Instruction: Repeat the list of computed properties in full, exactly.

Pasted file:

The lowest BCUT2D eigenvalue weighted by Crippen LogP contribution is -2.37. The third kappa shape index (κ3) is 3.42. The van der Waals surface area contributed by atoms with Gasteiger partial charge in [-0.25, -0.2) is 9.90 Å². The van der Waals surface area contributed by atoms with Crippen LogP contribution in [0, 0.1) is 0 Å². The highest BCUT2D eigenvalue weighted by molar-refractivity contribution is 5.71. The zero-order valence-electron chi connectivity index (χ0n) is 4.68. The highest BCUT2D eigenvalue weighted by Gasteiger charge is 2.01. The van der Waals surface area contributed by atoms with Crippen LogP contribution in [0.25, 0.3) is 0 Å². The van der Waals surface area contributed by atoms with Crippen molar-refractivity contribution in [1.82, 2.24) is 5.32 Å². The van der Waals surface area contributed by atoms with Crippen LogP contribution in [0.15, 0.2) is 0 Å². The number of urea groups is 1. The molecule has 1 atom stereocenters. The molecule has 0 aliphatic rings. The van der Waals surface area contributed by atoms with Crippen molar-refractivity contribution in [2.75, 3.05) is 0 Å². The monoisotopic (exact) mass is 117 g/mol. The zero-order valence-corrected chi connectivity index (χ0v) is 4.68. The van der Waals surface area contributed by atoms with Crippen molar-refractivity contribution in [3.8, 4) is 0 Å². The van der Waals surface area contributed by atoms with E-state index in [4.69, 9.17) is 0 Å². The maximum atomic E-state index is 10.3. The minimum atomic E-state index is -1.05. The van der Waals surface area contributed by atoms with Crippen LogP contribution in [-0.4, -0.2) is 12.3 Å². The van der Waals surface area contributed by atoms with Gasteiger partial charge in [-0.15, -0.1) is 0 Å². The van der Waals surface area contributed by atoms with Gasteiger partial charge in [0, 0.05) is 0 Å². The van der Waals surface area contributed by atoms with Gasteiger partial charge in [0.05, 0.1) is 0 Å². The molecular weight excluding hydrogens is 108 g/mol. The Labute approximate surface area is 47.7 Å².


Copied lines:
The lowest BCUT2D eigenvalue weighted by Crippen LogP contribution is -2.37. The third kappa shape index (κ3) is 3.42. The van der Waals surface area contributed by atoms with Gasteiger partial charge in [-0.25, -0.2) is 9.90 Å². The van der Waals surface area contributed by atoms with Crippen LogP contribution in [0, 0.1) is 0 Å². The highest BCUT2D eigenvalue weighted by molar-refractivity contribution is 5.71. The zero-order valence-electron chi connectivity index (χ0n) is 4.68. The highest BCUT2D eigenvalue weighted by Gasteiger charge is 2.01. The van der Waals surface area contributed by atoms with Crippen LogP contribution in [0.25, 0.3) is 0 Å². The van der Waals surface area contributed by atoms with Crippen molar-refractivity contribution in [1.82, 2.24) is 5.32 Å². The van der Waals surface area contributed by atoms with Crippen LogP contribution in [0.15, 0.2) is 0 Å². The number of urea groups is 1. The molecule has 1 atom stereocenters. The molecule has 0 aliphatic rings. The van der Waals surface area contributed by atoms with Crippen molar-refractivity contribution in [2.75, 3.05) is 0 Å². The monoisotopic (exact) mass is 117 g/mol. The zero-order valence-corrected chi connectivity index (χ0v) is 4.68. The van der Waals surface area contributed by atoms with Crippen molar-refractivity contribution in [3.8, 4) is 0 Å². The van der Waals surface area contributed by atoms with E-state index in [4.69, 9.17) is 0 Å². The maximum atomic E-state index is 10.3. The minimum atomic E-state index is -1.05. The van der Waals surface area contributed by atoms with Crippen LogP contribution in [-0.4, -0.2) is 12.3 Å². The van der Waals surface area contributed by atoms with Gasteiger partial charge in [-0.15, -0.1) is 0 Å². The van der Waals surface area contributed by atoms with Gasteiger partial charge in [0, 0.05) is 0 Å². The van der Waals surface area contributed by atoms with Gasteiger partial charge in [0.05, 0.1) is 0 Å². The molecular weight excluding hydrogens is 108 g/mol. The Labute approximate surface area is 47.7 Å².